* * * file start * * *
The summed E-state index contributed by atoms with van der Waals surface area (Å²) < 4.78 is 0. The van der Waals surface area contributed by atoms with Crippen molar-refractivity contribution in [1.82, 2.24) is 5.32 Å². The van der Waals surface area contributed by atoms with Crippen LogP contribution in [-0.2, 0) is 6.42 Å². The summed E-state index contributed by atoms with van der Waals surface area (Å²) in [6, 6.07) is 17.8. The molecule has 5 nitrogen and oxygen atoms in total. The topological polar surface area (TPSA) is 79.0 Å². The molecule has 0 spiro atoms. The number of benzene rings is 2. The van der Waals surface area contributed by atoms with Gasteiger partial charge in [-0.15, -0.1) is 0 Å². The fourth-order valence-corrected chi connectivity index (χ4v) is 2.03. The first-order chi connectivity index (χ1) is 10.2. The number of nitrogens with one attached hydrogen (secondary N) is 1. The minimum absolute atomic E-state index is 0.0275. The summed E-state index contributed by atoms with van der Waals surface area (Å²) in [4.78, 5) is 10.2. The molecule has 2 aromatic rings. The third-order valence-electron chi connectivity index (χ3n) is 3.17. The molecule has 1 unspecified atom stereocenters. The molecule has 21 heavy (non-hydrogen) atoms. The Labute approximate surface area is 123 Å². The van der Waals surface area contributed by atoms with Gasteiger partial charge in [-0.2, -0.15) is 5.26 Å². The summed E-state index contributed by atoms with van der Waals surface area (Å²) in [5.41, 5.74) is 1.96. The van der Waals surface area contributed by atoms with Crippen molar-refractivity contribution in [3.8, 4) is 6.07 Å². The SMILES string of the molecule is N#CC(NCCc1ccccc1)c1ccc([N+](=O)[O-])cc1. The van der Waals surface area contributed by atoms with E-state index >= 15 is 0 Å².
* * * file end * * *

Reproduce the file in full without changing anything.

The summed E-state index contributed by atoms with van der Waals surface area (Å²) < 4.78 is 0. The van der Waals surface area contributed by atoms with Crippen molar-refractivity contribution in [1.82, 2.24) is 5.32 Å². The van der Waals surface area contributed by atoms with Crippen LogP contribution in [-0.2, 0) is 6.42 Å². The summed E-state index contributed by atoms with van der Waals surface area (Å²) in [6, 6.07) is 17.8. The molecule has 5 nitrogen and oxygen atoms in total. The topological polar surface area (TPSA) is 79.0 Å². The molecule has 0 spiro atoms. The number of benzene rings is 2. The van der Waals surface area contributed by atoms with Gasteiger partial charge in [-0.15, -0.1) is 0 Å². The fourth-order valence-corrected chi connectivity index (χ4v) is 2.03. The first-order chi connectivity index (χ1) is 10.2. The number of nitrogens with one attached hydrogen (secondary N) is 1. The minimum absolute atomic E-state index is 0.0275. The summed E-state index contributed by atoms with van der Waals surface area (Å²) in [4.78, 5) is 10.2. The molecule has 2 aromatic rings. The third-order valence-electron chi connectivity index (χ3n) is 3.17. The molecule has 1 unspecified atom stereocenters. The molecule has 21 heavy (non-hydrogen) atoms. The Labute approximate surface area is 123 Å². The van der Waals surface area contributed by atoms with Gasteiger partial charge in [-0.2, -0.15) is 5.26 Å². The summed E-state index contributed by atoms with van der Waals surface area (Å²) in [5.41, 5.74) is 1.96. The van der Waals surface area contributed by atoms with Crippen molar-refractivity contribution in [3.8, 4) is 6.07 Å². The SMILES string of the molecule is N#CC(NCCc1ccccc1)c1ccc([N+](=O)[O-])cc1. The van der Waals surface area contributed by atoms with E-state index >= 15 is 0 Å².